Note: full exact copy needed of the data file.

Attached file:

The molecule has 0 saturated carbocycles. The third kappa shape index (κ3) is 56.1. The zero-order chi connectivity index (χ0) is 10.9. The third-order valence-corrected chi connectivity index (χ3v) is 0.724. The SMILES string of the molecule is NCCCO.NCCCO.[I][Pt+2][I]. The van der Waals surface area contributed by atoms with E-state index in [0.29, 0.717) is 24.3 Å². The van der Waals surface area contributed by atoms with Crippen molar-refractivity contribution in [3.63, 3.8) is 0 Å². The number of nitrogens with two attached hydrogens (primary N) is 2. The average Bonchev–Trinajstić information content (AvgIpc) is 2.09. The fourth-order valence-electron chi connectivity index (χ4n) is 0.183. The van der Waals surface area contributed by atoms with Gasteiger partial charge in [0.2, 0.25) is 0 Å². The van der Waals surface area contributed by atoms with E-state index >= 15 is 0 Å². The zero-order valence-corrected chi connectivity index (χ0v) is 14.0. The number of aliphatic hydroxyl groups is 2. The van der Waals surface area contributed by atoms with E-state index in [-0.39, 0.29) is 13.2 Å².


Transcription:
The molecule has 0 saturated carbocycles. The third kappa shape index (κ3) is 56.1. The zero-order chi connectivity index (χ0) is 10.9. The third-order valence-corrected chi connectivity index (χ3v) is 0.724. The SMILES string of the molecule is NCCCO.NCCCO.[I][Pt+2][I]. The van der Waals surface area contributed by atoms with E-state index in [0.29, 0.717) is 24.3 Å². The van der Waals surface area contributed by atoms with Crippen molar-refractivity contribution in [3.63, 3.8) is 0 Å². The number of nitrogens with two attached hydrogens (primary N) is 2. The average Bonchev–Trinajstić information content (AvgIpc) is 2.09. The fourth-order valence-electron chi connectivity index (χ4n) is 0.183. The van der Waals surface area contributed by atoms with Gasteiger partial charge in [0.2, 0.25) is 0 Å². The van der Waals surface area contributed by atoms with E-state index >= 15 is 0 Å². The zero-order valence-corrected chi connectivity index (χ0v) is 14.0. The number of aliphatic hydroxyl groups is 2. The van der Waals surface area contributed by atoms with E-state index in [-0.39, 0.29) is 13.2 Å².